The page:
You’ve likely heard (and seen) quite a bit lately on a “miracle” substance that is proven to foster weight loss, improve gastrointestinal health, protect the heart, and even guard against cancer. Food manufacturers are boosting it in their products (and proudly displaying it on the labels), TV commercials exposing taut tummies urge you to get more by whirling it into juice or water, and a recent book suggests getting 35 grams every day is the key to losing weight and staying healthy for life.
What is this miracle substance? Fiber!
Although devoid of calories, this “non-nutritional vital nutrient”, is anything but lacking when it comes to your health. And new research shows yet another way roughage (as mom calls it) can help prevent one of the major causes of chronic disease—inflammation.
Fiber Reduces Inflammation
A recent study published in the American Journal of Clinical Nutrition examined the relationship between C-reactive protein (CRP), a marker of inflammation and a predictor of future heart disease and diabetes, with dietary fiber. The study evaluated the body composition, CRP, diet and physical activity of 524 people. At the end of the study, researchers found CRP levels in the body were inversely associated with the total fiber in the diet.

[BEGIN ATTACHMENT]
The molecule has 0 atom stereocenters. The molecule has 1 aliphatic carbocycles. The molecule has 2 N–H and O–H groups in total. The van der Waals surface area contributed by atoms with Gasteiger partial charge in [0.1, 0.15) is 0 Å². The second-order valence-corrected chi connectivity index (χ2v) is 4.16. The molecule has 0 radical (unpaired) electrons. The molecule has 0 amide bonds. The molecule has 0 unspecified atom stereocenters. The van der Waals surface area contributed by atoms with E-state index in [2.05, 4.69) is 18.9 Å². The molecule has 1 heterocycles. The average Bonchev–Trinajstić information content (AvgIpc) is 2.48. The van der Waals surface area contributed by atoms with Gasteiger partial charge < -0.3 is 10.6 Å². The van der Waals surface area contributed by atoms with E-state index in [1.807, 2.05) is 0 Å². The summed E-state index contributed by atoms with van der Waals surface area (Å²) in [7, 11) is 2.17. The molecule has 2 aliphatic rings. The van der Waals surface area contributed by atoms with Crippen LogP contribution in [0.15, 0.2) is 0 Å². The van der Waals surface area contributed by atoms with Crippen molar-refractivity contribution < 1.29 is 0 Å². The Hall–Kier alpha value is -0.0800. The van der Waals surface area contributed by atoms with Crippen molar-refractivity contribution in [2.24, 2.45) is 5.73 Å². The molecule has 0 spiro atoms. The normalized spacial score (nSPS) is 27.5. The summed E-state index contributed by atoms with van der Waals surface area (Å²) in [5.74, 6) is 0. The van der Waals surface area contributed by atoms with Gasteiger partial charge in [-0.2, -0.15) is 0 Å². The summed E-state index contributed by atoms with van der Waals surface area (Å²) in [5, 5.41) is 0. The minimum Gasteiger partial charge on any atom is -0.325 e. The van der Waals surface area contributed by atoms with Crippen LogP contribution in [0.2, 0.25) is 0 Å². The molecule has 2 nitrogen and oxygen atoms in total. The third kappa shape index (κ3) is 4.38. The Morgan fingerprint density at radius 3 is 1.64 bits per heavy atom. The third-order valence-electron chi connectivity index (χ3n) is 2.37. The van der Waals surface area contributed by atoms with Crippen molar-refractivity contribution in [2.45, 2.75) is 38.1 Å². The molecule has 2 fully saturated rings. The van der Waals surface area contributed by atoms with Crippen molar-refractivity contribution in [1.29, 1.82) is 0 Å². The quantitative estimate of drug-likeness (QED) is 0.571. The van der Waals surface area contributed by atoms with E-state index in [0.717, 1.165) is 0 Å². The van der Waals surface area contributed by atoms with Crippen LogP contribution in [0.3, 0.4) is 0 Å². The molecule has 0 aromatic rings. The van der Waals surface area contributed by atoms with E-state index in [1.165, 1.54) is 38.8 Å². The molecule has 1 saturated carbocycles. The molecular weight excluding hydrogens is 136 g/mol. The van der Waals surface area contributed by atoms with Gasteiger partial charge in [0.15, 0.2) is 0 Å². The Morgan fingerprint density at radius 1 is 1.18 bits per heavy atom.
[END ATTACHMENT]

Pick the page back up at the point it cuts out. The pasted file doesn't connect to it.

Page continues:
Tastiest Sources of Healthy Fiber
Fiber doesn’t have to taste bland and boring. You can to keep inflammation down. For maximum benefit, get a variety of low-glycemic plant-based foods that provide both fiber like:
- Cabbage family veggies: Including Brussels sprouts, broccoli and cauliflower
- Chia seeds: Providing a whopping 10 grams of fiber per ounce
- Organic cocoa powder: Two tablespoons provides 4 grams of fiber. As if you needed and excuse to make a low glycemic, fiber-rich healthy dessert!
- Sweet Potatoes: With the skin, a sweet potato provides 3.8 grams of fiber
- Pumpkin: Packed with antioxidants, pumpkin provides 3.6 grams of fiber per half cup
- Almonds: This tasty snack provides 3.5 g of fiber per ounce
- Artichokes: Fiber-rich artichokes contain 7 grams of fiber per serving
- Berries: Including raspberries and blackberries (with 4 grams per serving), as well as cherries and strawberries (which have potent inflammation-fighting benefits)
- Apple and pears : While rich in fiber, enjoy in moderation – they are high in sugar which increases inflammation